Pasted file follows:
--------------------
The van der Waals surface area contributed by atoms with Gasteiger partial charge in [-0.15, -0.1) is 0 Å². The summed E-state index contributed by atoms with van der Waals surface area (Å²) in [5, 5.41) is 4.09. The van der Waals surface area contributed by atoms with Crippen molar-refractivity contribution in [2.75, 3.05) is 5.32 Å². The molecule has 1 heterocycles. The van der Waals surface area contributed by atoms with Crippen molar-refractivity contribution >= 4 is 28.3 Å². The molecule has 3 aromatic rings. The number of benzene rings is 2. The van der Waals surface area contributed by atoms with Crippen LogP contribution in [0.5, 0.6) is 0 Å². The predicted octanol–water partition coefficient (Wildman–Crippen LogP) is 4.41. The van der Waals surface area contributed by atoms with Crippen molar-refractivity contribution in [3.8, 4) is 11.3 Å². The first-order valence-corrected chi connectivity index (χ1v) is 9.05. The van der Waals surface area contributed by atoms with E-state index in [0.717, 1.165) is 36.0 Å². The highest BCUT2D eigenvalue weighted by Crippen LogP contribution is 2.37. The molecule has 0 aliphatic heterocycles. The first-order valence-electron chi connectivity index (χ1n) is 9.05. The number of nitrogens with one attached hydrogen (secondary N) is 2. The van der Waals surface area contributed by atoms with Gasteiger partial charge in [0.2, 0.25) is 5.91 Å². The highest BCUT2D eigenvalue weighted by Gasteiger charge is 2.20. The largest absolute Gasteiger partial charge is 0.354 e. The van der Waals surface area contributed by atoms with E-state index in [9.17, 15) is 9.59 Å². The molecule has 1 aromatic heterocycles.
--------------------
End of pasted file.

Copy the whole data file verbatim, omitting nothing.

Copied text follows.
The van der Waals surface area contributed by atoms with Gasteiger partial charge in [-0.15, -0.1) is 0 Å². The summed E-state index contributed by atoms with van der Waals surface area (Å²) in [5, 5.41) is 4.09. The van der Waals surface area contributed by atoms with Crippen molar-refractivity contribution in [2.75, 3.05) is 5.32 Å². The molecule has 1 heterocycles. The van der Waals surface area contributed by atoms with Crippen molar-refractivity contribution >= 4 is 28.3 Å². The molecule has 3 aromatic rings. The number of benzene rings is 2. The van der Waals surface area contributed by atoms with Crippen LogP contribution in [0.5, 0.6) is 0 Å². The predicted octanol–water partition coefficient (Wildman–Crippen LogP) is 4.41. The van der Waals surface area contributed by atoms with Crippen molar-refractivity contribution in [3.8, 4) is 11.3 Å². The first-order valence-corrected chi connectivity index (χ1v) is 9.05. The van der Waals surface area contributed by atoms with E-state index in [0.717, 1.165) is 36.0 Å². The highest BCUT2D eigenvalue weighted by Crippen LogP contribution is 2.37. The molecule has 0 aliphatic heterocycles. The first-order valence-electron chi connectivity index (χ1n) is 9.05. The number of nitrogens with one attached hydrogen (secondary N) is 2. The van der Waals surface area contributed by atoms with Gasteiger partial charge in [0.2, 0.25) is 5.91 Å². The highest BCUT2D eigenvalue weighted by Gasteiger charge is 2.20. The largest absolute Gasteiger partial charge is 0.354 e. The van der Waals surface area contributed by atoms with E-state index in [9.17, 15) is 9.59 Å². The molecule has 1 aromatic heterocycles.